Twitter CEO Jack Dorsey addresses students during a town hall at the Indian Institute of Technology (IIT) in New Delhi


  • Crypto entrepreneur Sina Estavi purchased Dorsey's first tweet NFT at $2.9 million in 2021
  • Two years later, its value on OpenSea is below $4
  • A former SEC official called Dorsey's NFT "worthless"

The first-ever tweet of Twitter co-founder Jack Dorsey was sold as a non-fungible token for a whopping $2.9 million in 2021, but as the hype surrounding NFT fizzled down, the digital collectible's value also dropped. It is now only worth less than $4.

Crypto entrepreneur and Iranian investor Sina Estavi purchased Dorsey's first tweet as an NFT for $2.9 million, associating the collectible's value with its uniqueness and its link to the major social media platform.

A couple of years later and with the hype surrounding the once-booming industry winding down, the NFT's value plummeted to only $3.77, according to data from OpenSea, an NFt marketplace.

Estavi's efforts to sell the NFT for $48 million in 2022 proved futile despite the fact that he promised to give half of the proceeds to charity.

Former Securities and Exchange Commission (SEC) official John Reed Stark had some harsh criticism for Dorsey's tokenized tweet.

"The NFT Emperor Has No Clothes. Hence, it is not at all surprising that an NFT of Jack Dorsey's first tweet is now essentially worthless," Stark tweeted Thursday. "While NFTs are supposed to be completely decentralized, in most cases there's no cryptographic relationship between the image that an NFT points to and its token. The image could be easily altered or replaced if people with access to servers changed the file names."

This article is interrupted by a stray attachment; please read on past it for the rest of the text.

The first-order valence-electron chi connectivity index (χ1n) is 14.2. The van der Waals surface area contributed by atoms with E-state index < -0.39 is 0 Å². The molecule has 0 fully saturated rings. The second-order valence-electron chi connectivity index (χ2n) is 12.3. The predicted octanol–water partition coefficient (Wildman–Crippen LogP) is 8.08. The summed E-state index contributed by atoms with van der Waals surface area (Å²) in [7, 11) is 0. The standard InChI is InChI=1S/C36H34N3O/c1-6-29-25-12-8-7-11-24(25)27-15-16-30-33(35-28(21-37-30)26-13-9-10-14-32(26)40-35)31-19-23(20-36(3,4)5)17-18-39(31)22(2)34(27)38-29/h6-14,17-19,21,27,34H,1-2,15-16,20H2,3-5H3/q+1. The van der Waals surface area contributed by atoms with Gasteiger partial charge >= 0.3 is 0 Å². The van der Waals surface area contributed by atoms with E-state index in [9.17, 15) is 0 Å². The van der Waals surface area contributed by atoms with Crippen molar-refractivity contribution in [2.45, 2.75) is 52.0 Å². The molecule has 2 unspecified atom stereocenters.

Stark is a known critic of the cryptocurrency industry, centralized exchanges and NFTs.

"Whether the NFT bubble has burst is a rhetorical question. The crash comes despite the countless celebrities who blatantly exploited their own fans, shamelessly shilling these nonsensical fractionalized JPEG links as a prudent pathway to financial success," he added.

Stark also labeled NFTs as "glorified computer code and not some sort of futuristic solution for ownership disputes" and claimed it creates "an eternal and infinite vortex of conflict, instability, criminality, chaos and destitution."

The former SEC official said the industry is not just "the Wild West" but a "global financial post-apocalyptic Walking Dead-like anarchy."

"Like the rest of crypto world, in the NFT marketplace, there exists no regulatory oversight, no consumer protections, no net capital requirements, no licensure, no US audit, examination or inspection. It's not just the Wild West, it's global financial post-apocalyptic Walking Dead-like anarchy," his tweet read.

The crypto industry has seen a prolonged bear market. It is currently experiencing a market downturn following the collapse of major crypto empires and the closure of several crypto businesses.

But the NFT industry suffered far more decline in valuation and activities since its boom in 2021, with bids for digital collectibles dramatically dropping as a result. Even the premium NFT collectibles, which were previously purchased by celebrities for millions of dollars, have nosedived in value.

The Bored Ape Yacht Club (BYC) NFT that Canadian singer Justin Bieber purchased in January last year saw a substantial drop in value and is now worth around $59,000, giving him a paper loss of around $1.24 million.